Feel sometimes like maybe I shouldn't say anything at all, as it all comes out offending someone or putting me in the wrong position. But even that sounds wrong to me. I'm not feeling sorry for myself, I'm frustrated at what seems to me to be a decline in my ability to say the right thing at the right time. It used to be something I was so very good at, they told me. And now...
Now I need to learn to relax - that's what's missing. I'm too used to having to be right.
Came in this morning at 0700, we were capped already. Two new patients for me to make three, but the nausea lady is going bloody well home. My side is hurting again; I think I'm unbalanced somehow because it's always the left and always a sharp muscular pain. Should take some more ibuprofen.
So my two new patients, one is terribly interesting and has pancreatitis secondary to a triglyceride (cholesterol) level something like 20x what the top end of normal is, but when her PCP sees her her triglycerides are under control. The other is a very nice old lady who has terrible oxygenation for some unknown reason. Both took forever this morning, since I waited around to try for an arterial stick on both. I got a stick with no results on the pancreatitis girl, and got RT to sign my procedure log anyway. I just want my procedure log full! Discovered to my dismay that a rectal exam I had previously done had disappeared. Will have to fill in with one I didn't get signed by S.
And then it was 1500 by the time I was done with everything. I'm starving now, thinking I should go get food.
My nausea and vomiting lady left, finally. She's been wandering around the hospital, going out to smoke, complaining that only IV phenergan works for her nausea but refusing to stay on the floor where she belongs. I want to take her seriously, but when all she does is bitch that we're trying to wean her off IV's it's hard to do. And when she doesn't act sick, it's hard to believe that she's dying of horrible nausea all the time.
If you're in the hospital, be sick. Get better and go home. Don't come here for your med fixes.
Jenny's patient down in detention passed one of the two razor blades he swallowed today. And a Pepsi tab. One to go. Psych recommendation: Keep patient away from sharp objects and things he can swallow.
Joe's patient is trying to die. A week ago he was trying to talk around his vent, because he can't draw pictures well or write at all, he being illiterate. Today his blood pressure is dipping below 50 despite being on 3 drugs to increase it. We watched him for a bit, heaving chest with the sudden inspiration-expiration of the vent, lying there with hands starting to swell. "I've seen people hang around in the 30's for hours," the PICU nurse says. "I hope he's done by six."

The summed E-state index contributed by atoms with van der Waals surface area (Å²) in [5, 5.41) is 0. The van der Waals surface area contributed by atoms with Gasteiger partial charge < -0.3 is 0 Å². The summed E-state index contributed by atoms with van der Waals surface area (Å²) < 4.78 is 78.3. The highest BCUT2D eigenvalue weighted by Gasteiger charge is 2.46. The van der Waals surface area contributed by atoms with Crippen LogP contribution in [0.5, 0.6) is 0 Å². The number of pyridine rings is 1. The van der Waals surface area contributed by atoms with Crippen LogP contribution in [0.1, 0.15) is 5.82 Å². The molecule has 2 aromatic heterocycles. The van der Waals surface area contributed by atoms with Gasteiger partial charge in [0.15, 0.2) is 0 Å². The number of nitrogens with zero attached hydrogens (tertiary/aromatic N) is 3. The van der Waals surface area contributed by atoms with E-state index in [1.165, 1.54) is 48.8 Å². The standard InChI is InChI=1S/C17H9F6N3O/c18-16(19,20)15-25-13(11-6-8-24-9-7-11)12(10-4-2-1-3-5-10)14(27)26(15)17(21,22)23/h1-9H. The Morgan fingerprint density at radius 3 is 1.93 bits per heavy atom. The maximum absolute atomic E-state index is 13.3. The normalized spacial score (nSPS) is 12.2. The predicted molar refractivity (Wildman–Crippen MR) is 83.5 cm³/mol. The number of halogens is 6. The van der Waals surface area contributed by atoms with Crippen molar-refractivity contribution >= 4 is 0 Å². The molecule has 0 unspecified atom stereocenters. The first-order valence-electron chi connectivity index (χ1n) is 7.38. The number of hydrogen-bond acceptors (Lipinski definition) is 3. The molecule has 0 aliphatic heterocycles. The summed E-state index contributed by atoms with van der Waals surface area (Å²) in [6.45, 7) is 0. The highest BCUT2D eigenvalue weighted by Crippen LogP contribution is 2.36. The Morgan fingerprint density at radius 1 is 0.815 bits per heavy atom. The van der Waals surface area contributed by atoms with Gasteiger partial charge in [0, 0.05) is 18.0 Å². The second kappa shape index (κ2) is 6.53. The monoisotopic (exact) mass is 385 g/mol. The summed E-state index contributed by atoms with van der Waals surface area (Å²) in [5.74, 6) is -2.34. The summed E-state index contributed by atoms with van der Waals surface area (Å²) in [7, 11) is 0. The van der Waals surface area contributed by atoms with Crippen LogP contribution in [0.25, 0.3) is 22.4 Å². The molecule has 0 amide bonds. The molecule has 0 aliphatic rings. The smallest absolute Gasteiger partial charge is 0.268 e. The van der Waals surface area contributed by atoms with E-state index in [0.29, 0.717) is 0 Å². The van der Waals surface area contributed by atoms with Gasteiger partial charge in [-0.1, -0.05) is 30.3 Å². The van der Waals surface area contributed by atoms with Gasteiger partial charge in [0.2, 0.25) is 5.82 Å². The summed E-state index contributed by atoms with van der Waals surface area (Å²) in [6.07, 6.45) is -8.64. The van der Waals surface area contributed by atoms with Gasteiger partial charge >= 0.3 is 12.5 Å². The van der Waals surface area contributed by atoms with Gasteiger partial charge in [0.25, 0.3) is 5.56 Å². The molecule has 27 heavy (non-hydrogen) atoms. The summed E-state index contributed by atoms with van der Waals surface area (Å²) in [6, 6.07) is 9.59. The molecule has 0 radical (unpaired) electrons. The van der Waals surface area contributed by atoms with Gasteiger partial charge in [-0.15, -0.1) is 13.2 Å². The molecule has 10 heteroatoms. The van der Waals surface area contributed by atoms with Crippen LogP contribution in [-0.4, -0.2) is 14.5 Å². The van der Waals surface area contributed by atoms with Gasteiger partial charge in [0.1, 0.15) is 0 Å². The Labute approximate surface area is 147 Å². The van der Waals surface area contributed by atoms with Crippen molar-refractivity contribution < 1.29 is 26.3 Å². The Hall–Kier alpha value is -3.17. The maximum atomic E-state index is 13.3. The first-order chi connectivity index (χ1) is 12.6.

We're callous in our futility. Something happened yesterday or the night before, and he got a bowel obstruction and he swelled up and we couldn't do anything about it because you have to be able to treat something, not just an observation. He's on antibiotics and getting good care and we don't know what happened. But now, as A puts it, we're just looking busy. We're doing things because we want to give ourselves the illusion that we're doing things. His QRS complex is wide because his body can't perfuse its tissues any more, so he's going into lactic acidosis. We could give him bicarb, buffer that. The QRS would look better. It wouldn't really make a change in him except that his heart would go on working a little more nicely as the rest of him died.
Funny how it works.
Doing a chart biopsy today and found the following tidbit:
FAMILY HISTORY: The patient is deceased secondary to MI at age 72. One brother with MI at age 40. Sister with mitral stenosis and MI in her 30's.
The patient is deceased, eh? This was from an old admit history in the computer, on the lady we admitted today. I just laughed for a while. The assumption is the patient's mother or father is the deceased party.
Think I'm going to see about a bite to eat or something, before the cafeteria closes and I'm stuck eating from a vending machine like I did for lunch. Ham and cheese on Texas Toast, a bag of "munchie mix" - Doritos, Sun Chips, Pretzels and Chee-toh's all in the same bag. And half a Coke. I threw the rest away because I couldn't cope with the sugar. That and the idea of the migraine hiding in the rest of the bottle.
I feel like I should be complaining of a headache; I have the same sort of general malaise. But I don't have a headache. Instead, I have no textbook and thirteen hours before I have to do anything again. Why am I here?